How did you come up with those sectors? Do you have some special information? Gut feeling? Past returns? If your goal is to beat the market, perhaps you have a chance, but you will also have 4 chances of underperforming a Boglehead portfolio.

REITs certainly cannot be considered "ballast." They can be 50% more volatile than total market.

In the end, if that's what you want, then be tough and hold it--at all times. :sharebeer

Paul
Last edited by pkcrafter on Thu Aug 02, 2018 12:02 am, edited 3 times in total.
When times are good, investors tend to forget about risk and focus on opportunity. When times are bad, investors tend to forget about opportunity and focus on risk.

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Sandtrap
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Re: The Guy with the Weird Portfolio

Post by Sandtrap » Tue Jul 31, 2018 10:35 am

centennialstate wrote:
Mon Jul 30, 2018 9:12 pm
Hey guys,

I'm the new guy who asked you all what you thought of my 1/3 REIT, 1/3 Utilities, and 1/3 Blue Chip model. After contemplating your replies and following up with a couple of specific responders, I'd love to know what you think about this proposed portfolio. Specifically, whether it is more reasonable and Boglehead-esque. Keep in mind this is long-term, non-tax.

Ballast Portion (20%)

USA REIT (VNQ) 15%
INT REIT (VNQI) 5%

Sail Portion (80%)

Industrials ETF (VIS) 40%
Utilities ETF (VPU) 10%
Materials ETF (VAW) 10%
My 2 Favorite Blue Chips 20%

Don't ask me why I'm so complicated.
I don't understand your choices and reasoning behind this long term? strategy.
Would you care to explain?

Somewhat along the lines of "pkcrafter". I'd like to understand your approach.

Also, what is "Sail Portion", "Ballast Portion"???
What are your 2 favorite blue chips specifically?

Thanks for the help.
j :D

Nate79
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Re: The Guy with the Weird Portfolio

Post by Nate79 » Tue Jul 31, 2018 12:07 pm

Perhaps you could call this the Dartboard Portfolio. It seems that is how the selections were chosen.

Snowjob
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Re: The Guy with the Weird Portfolio

Post by Snowjob » Tue Jul 31, 2018 12:21 pm

Sounds like someone who likes real assets and real products who doesn't much care for tech an services. Not sure your preferences should bleed that far into your portfolio. Also I wouldn't marry myself to any individual stock. A trade? sure. But an allocation -- that's dangerous.

Why not something like this

20% Reits
20% Industrials
60% Total Stock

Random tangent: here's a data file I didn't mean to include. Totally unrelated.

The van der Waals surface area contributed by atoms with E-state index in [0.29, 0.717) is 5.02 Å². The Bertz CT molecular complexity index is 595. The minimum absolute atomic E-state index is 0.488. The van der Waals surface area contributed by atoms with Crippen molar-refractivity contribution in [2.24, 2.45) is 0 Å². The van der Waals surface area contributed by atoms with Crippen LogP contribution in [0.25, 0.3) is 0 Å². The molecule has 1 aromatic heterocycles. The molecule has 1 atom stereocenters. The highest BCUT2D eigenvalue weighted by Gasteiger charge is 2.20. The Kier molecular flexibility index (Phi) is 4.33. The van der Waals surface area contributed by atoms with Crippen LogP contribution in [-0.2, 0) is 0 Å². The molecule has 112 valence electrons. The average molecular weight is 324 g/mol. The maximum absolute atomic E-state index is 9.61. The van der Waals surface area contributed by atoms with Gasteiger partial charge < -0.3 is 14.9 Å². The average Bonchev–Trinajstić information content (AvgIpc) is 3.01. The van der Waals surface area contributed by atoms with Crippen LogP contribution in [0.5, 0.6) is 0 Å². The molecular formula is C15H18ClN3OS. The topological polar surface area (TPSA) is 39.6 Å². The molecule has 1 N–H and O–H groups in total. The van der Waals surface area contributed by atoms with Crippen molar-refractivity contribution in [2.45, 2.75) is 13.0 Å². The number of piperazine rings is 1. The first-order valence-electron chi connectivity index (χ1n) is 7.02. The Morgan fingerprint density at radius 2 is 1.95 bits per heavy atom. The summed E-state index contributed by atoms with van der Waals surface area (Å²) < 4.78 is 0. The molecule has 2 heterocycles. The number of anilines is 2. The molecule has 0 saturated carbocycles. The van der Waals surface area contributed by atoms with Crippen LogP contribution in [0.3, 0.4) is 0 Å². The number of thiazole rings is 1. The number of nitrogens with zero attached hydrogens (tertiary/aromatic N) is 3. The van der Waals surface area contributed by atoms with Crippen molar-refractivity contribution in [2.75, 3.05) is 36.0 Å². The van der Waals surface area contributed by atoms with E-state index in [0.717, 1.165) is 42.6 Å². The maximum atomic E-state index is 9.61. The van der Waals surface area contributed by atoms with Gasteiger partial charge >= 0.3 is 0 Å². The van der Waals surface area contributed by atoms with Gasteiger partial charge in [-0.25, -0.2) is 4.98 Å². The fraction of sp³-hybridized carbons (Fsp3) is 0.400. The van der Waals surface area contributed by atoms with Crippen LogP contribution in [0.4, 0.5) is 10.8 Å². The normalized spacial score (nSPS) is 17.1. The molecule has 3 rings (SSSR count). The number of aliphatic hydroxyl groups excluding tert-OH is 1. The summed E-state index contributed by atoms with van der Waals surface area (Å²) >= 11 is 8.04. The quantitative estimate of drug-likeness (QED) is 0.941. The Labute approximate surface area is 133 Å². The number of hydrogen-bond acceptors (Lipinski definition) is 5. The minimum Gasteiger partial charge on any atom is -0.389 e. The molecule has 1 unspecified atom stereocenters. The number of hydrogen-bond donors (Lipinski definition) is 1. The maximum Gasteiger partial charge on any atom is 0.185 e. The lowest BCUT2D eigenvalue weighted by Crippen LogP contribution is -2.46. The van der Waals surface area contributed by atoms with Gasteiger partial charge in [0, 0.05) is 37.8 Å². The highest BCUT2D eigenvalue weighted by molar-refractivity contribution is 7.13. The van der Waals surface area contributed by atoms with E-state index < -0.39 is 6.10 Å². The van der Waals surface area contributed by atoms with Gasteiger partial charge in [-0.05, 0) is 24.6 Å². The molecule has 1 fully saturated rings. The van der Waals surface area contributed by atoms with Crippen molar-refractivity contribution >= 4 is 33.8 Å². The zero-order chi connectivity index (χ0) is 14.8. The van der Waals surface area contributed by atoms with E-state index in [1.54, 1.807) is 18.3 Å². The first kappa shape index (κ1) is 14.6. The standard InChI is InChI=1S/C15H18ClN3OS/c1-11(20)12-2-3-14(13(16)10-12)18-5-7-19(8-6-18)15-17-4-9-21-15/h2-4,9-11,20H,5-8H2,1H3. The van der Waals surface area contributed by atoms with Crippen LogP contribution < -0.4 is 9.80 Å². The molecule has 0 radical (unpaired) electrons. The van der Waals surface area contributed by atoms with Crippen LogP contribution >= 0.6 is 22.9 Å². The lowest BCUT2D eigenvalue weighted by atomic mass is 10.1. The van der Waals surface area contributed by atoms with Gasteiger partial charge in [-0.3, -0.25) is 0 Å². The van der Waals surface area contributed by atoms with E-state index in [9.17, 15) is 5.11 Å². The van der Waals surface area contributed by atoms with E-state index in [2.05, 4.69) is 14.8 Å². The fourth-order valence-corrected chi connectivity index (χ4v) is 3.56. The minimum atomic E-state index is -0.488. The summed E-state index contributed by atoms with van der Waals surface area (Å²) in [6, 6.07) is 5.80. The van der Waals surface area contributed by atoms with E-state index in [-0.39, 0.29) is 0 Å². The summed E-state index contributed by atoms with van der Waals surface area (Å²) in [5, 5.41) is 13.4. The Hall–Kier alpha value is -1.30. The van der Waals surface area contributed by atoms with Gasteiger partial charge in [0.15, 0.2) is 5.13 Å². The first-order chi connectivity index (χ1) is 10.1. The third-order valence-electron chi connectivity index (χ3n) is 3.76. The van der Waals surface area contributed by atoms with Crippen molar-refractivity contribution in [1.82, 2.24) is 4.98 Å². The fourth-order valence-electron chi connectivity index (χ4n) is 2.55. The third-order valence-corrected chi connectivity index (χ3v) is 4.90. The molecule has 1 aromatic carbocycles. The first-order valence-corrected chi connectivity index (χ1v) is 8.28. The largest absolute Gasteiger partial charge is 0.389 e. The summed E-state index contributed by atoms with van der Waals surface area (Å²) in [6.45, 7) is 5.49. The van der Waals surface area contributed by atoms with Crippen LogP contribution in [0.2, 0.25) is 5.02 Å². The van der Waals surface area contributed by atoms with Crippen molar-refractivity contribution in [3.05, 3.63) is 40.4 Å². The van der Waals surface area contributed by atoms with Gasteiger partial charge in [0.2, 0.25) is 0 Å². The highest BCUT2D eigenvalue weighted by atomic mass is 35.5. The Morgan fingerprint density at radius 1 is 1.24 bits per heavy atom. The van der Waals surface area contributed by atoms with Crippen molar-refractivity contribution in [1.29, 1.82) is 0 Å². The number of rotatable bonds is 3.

That gets some heavy Industrial and Real Estate exposure without going all in on crazy :D

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prudent
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Re: The Guy with the Weird Portfolio

Post by prudent » Tue Jul 31, 2018 1:04 pm

Topic moved to Investing - Help with Personal Investments.

centennialstate
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Weird Portfolio Guy Returns

Post by centennialstate » Wed Aug 01, 2018 11:31 pm

[Thread merged into here, see below (next page). --admin LadyGeek]

I appreciate everybody's input from my last two posts...

Post #1 (theme: new guy, not from around here)
viewtopic.php?f=10&t=254777&p=4035699#p4035699

Post #2 (theme: guess I'm not a Boglehead after all)
viewtopic.php?f=1&t=255248&p=4044746#p4044746

After contemplating replies and doing some reading, I've concluded that I'm not exactly a Boglehead after all. Having said that, I think my approach meets 9.5 out of the 10 points of the Bogleheads philosophy. The main thing that I've gleaned from you guys is the reality that I can easily have a more aggressive and more diversified portfolio at the same time. I think what I'm figuring out is that my approach to investing is the way I've lived my economic life...find a deal! This way of thinking, with the added input of Bogle thinking has led me to the idea of ETF rotation (although I don't think I see myself as a timer or regular trader). A last point to the repeated question of "why" from my last post...suffice it to say that there are major sectors and companies that I simply don't want to invest in.

The reason I say 9.5 of 10 is because #4 is "never try to time the market." While I don't want to spend my life in a perpetual cycle of "buying low and selling high," I think I also have a heightened awareness of the value of things. Guess I'll finish this post with a third portfolio proposition for y'all to either rip apart or praise. Dividing my portion to 8 (as would King Solomon), rather than 3 (as would Jack Bogle) or 4 (as would Dave Ramsey).

Sector Funds: 80%

USA Real Estate ETF (VNQ) 20%
Utilities ETF (VPU) 20%
Industrials ETF (VIS) 20%
Materials ETF (VAW) 20%

Blue Chips: 20%

Lockheed Martin (LMT) 5%
Caterpillar Incorporated (CAT) 5%
3M Corporation (MMM) 5%
Union Pacific Corporation (UNP) 5%
"Divide your portion to seven, or even to eight, for you do not know what misfortune may occur on the earth." Ecclesiastes 11:2

centennialstate
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Re: The Guy with the Weird Portfolio

Post by centennialstate » Wed Aug 01, 2018 11:32 pm

"Divide your portion to seven, or even to eight, for you do not know what misfortune may occur on the earth." Ecclesiastes 11:2

centennialstate
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Re: Interesting Take on the 3 Fund Model